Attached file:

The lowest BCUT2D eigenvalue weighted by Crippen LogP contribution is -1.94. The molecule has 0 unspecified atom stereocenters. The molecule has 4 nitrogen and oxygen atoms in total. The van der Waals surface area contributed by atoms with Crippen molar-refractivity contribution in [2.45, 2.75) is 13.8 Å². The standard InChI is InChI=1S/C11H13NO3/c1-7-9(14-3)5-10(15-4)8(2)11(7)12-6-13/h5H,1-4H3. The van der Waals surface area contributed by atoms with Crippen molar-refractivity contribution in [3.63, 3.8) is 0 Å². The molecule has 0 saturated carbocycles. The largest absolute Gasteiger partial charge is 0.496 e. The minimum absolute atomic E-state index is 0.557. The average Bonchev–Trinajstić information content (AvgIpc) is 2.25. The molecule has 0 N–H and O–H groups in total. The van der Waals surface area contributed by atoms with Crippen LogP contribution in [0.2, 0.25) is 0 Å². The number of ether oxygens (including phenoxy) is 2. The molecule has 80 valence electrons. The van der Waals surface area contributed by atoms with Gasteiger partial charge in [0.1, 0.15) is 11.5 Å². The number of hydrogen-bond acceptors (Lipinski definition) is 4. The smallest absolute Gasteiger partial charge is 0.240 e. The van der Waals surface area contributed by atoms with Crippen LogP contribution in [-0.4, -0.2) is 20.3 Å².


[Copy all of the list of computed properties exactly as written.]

The lowest BCUT2D eigenvalue weighted by Crippen LogP contribution is -1.94. The molecule has 0 unspecified atom stereocenters. The molecule has 4 nitrogen and oxygen atoms in total. The van der Waals surface area contributed by atoms with Crippen molar-refractivity contribution in [2.45, 2.75) is 13.8 Å². The standard InChI is InChI=1S/C11H13NO3/c1-7-9(14-3)5-10(15-4)8(2)11(7)12-6-13/h5H,1-4H3. The van der Waals surface area contributed by atoms with Crippen molar-refractivity contribution in [3.63, 3.8) is 0 Å². The molecule has 0 saturated carbocycles. The largest absolute Gasteiger partial charge is 0.496 e. The minimum absolute atomic E-state index is 0.557. The average Bonchev–Trinajstić information content (AvgIpc) is 2.25. The molecule has 0 N–H and O–H groups in total. The van der Waals surface area contributed by atoms with Crippen LogP contribution in [0.2, 0.25) is 0 Å². The number of ether oxygens (including phenoxy) is 2. The molecule has 80 valence electrons. The van der Waals surface area contributed by atoms with Gasteiger partial charge in [0.1, 0.15) is 11.5 Å². The number of hydrogen-bond acceptors (Lipinski definition) is 4. The smallest absolute Gasteiger partial charge is 0.240 e. The van der Waals surface area contributed by atoms with Crippen LogP contribution in [-0.4, -0.2) is 20.3 Å².